In this activity, you hear from Professor Steve Marsden about the use of chemistry in addressing the challenges of feeding a growing population.

    • Science in action

      In this activity, you hear from a synthetic chemist about the natural origins of a fungicidal agent. Dr John Clough looks at how it was developed to become the world’s most widely used product of its type.

    • Future perspectives

      In this activity, you’ll explore alternative methods of agriculture including genetically modified organisms and organic farming. You will also compare uses of natural crops and their genetically modified alternatives.

    • Revision

      This revision activity provides further opportunity to explore the topics covered this week. It is recommended that you join this activity if you have signed up for the program and are working towards academic credit.

    • Summary

      Paul reflects on the week through a summary of discussions, questions and comments. There is also an opportunity for you to test your understanding and find out more about the other courses in the program.

Who is this accredited by?

The CPD Certification Service
The CPD Certification Service:

This course has been accredited by the CPD Certification Service, which means it can be used to provide evidence of your continuing professional development.

When would you like to start?

Start straight away and learn at your own pace. If the course hasn’t started yet you’ll see the future date listed below.

  • Available now

Learning on this course

You can take this self-guided course and learn at your own pace. On every step of the course you can meet other learners, share your ideas and join in with active discussions in the comments.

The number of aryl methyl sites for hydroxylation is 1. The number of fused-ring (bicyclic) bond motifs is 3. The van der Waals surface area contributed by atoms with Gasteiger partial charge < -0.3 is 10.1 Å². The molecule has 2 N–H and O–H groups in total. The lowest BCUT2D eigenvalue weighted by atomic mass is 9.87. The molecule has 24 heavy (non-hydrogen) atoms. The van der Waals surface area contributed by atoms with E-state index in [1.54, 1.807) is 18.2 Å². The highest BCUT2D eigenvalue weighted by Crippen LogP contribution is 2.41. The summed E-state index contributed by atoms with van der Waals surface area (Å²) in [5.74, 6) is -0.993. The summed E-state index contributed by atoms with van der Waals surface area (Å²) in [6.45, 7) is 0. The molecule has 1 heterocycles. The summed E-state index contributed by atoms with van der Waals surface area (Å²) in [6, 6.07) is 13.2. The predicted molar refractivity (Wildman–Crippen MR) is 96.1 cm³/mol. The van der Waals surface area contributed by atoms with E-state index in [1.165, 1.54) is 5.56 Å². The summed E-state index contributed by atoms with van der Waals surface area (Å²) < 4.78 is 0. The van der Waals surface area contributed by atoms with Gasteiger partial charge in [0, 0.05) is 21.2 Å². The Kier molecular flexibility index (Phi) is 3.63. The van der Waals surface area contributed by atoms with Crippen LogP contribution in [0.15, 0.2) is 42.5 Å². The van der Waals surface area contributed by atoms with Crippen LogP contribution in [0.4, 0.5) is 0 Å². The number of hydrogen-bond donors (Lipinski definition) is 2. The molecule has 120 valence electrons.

What will you achieve?

By the end of the course, you‘ll be able to...

  • Explore the origins of antibiotic development and how some bacteria are able to become resistant to antibiotics.
  • Explore the challenges behind educating people in the proper use of antibiotics.
  • Identify uses of chemistry in addressing the challenges of feeding a growing population.
  • Explore the uses of natural crops and their genetically-modified alternatives.

Who is the course for?

The course is suitable for anyone with a general interest in chemistry; no previous knowledge or experience is required.

If you are working in the field of science and would like to practice and improve your science writing skills, this course is designed to support you as a professional. By completing all aspects of the course you will have achieved 14 hours of CPD time.

If you intend to complete the Discovering Science collection of online courses, it is recommended that you complete Discovering Science: Science Writing before starting this course, however, this course can still be studied independently.

Who will you learn with?

I'm from West Yorkshire. I'm a Professor at the University of Leeds & Dean : Student Education. I research cancer & evolution https://physicalsciences.leeds.ac.uk/staff/210/professor-paul-taylor

I'm a research scientist/Teaching Fellow within the School of Chemistry at the University of Leeds, interested in the structure-based design of novel medicines for infectious diseases.

Who developed the course?

University of Leeds

As one of the UK’s largest research-based universities, the University of Leeds is a member of the prestigious Russell Group and a centre of excellence for teaching.